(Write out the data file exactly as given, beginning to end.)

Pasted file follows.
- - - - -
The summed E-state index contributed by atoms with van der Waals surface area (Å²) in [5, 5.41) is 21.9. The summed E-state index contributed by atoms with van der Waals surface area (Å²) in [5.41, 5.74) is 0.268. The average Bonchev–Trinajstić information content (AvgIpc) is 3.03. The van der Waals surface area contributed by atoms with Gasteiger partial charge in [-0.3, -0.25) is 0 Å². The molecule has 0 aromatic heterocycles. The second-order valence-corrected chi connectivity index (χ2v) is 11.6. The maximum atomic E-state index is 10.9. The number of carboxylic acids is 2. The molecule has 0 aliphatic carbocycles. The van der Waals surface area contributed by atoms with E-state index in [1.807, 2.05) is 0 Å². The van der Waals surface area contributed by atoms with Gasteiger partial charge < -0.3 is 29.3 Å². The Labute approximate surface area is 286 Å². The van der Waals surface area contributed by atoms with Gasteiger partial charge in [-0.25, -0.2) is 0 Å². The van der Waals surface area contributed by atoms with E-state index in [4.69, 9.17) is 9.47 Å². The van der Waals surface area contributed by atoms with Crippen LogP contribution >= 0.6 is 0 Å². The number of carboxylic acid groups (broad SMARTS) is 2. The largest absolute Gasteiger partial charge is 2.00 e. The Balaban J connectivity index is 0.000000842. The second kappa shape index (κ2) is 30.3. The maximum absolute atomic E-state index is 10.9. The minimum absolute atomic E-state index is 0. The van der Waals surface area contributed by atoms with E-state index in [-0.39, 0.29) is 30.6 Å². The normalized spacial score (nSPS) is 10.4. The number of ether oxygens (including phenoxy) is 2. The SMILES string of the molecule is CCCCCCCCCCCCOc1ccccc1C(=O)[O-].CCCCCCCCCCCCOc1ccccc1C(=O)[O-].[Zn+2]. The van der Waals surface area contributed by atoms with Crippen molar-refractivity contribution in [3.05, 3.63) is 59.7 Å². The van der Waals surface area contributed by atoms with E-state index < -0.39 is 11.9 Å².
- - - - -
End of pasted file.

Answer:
The summed E-state index contributed by atoms with van der Waals surface area (Å²) in [5, 5.41) is 21.9. The summed E-state index contributed by atoms with van der Waals surface area (Å²) in [5.41, 5.74) is 0.268. The average Bonchev–Trinajstić information content (AvgIpc) is 3.03. The van der Waals surface area contributed by atoms with Gasteiger partial charge in [-0.3, -0.25) is 0 Å². The molecule has 0 aromatic heterocycles. The second-order valence-corrected chi connectivity index (χ2v) is 11.6. The maximum atomic E-state index is 10.9. The number of carboxylic acids is 2. The molecule has 0 aliphatic carbocycles. The van der Waals surface area contributed by atoms with E-state index in [1.807, 2.05) is 0 Å². The van der Waals surface area contributed by atoms with Gasteiger partial charge < -0.3 is 29.3 Å². The Labute approximate surface area is 286 Å². The van der Waals surface area contributed by atoms with Gasteiger partial charge in [-0.25, -0.2) is 0 Å². The van der Waals surface area contributed by atoms with E-state index in [4.69, 9.17) is 9.47 Å². The van der Waals surface area contributed by atoms with Crippen LogP contribution >= 0.6 is 0 Å². The number of carboxylic acid groups (broad SMARTS) is 2. The largest absolute Gasteiger partial charge is 2.00 e. The Balaban J connectivity index is 0.000000842. The second kappa shape index (κ2) is 30.3. The maximum absolute atomic E-state index is 10.9. The minimum absolute atomic E-state index is 0. The van der Waals surface area contributed by atoms with E-state index in [-0.39, 0.29) is 30.6 Å². The normalized spacial score (nSPS) is 10.4. The number of ether oxygens (including phenoxy) is 2. The SMILES string of the molecule is CCCCCCCCCCCCOc1ccccc1C(=O)[O-].CCCCCCCCCCCCOc1ccccc1C(=O)[O-].[Zn+2]. The van der Waals surface area contributed by atoms with Crippen molar-refractivity contribution in [3.05, 3.63) is 59.7 Å². The van der Waals surface area contributed by atoms with E-state index < -0.39 is 11.9 Å².